For myself I consider privacy as a major reason not Facebook for anything more than a basic database of friends and basic communication such as birthday wishes. I think this survey is inaccurate on the privacy issues. Several of my FB friends do not use their complete first & last names, have deactivated their account during job searches, and have more than one account for various other privacy reasons.

  26. Jim Ettles 1


    Nobody seems to have mentioned the ever increasing amount of advertising in facebook. This would have been the first thing I asked about had I been doing the research

  27. Mark McC

    Perhaps the reason people eventually return... because it's almost impossible to delete an account. Facebook refuses to delete accounts straight away, but insists on a minimum 2-week "cold turkey" period during which you must avoid the site and any of a million Facebook widgets on every other site, lest one of them inadvertently reactivates your account. Oh, and don't forget to disable it on your phone and on your tablet and on your laptop and on any services like Twitter or Google+ or Windows Live or Tweetdeck etc etc because one of those might reactivate it too.

    Then, having done that (by living in a cave for a fortnight), you visit the site 4 weeks later to confirm your account is gone, and whoops you've just reactivated it.

  28. Anonymous Coward
    Anonymous Coward

    Facebook Is Said to Create Mobile Location-Tracking App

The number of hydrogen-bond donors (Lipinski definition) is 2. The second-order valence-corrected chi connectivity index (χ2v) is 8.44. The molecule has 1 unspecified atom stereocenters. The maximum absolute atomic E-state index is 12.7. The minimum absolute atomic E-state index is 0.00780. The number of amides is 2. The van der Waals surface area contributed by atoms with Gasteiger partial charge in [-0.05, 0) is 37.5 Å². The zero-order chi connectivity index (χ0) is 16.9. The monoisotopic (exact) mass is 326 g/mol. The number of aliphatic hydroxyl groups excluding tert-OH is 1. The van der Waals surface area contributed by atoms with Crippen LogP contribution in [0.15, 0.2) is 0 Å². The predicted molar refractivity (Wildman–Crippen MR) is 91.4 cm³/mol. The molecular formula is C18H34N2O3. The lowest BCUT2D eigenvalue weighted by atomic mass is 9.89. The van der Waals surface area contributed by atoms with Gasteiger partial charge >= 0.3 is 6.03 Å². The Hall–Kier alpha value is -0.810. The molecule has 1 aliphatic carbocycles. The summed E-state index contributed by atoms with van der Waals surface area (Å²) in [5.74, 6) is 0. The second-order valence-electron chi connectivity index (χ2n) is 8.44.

Did The Reg miss this real FB news this week...? Two of the comments stand out :-

    Facebook Is Said to Create Mobile Location-Tracking App

    #1."Stalkers everywhere rejoice ... In related news, the NSA preps 1 billion friend requests.

    "The app ... would run even when the program isn’t open on a handset." Spyware does that too."

    #2."This is the type of information the Stasi would have killed for. It's odd that now about 2 decades after the fall of the Wall, we are now collecting more information on the private lives of every single American citizen in the name of capitalism. What many seem to forget in the rush to monetize mobile, is that there is a reason why it is written in the Constitution that every American should expect a right to privacy, because we saw what happens when that privacy is breached and those that are entrusted with that information can with a flip of a switch, use that information to subvert your very basic rights. This type of information in the wrong hands has a long history, and none of it is positive."

This topic is closed for new posts.

Biting the hand that feeds IT © 1998–2022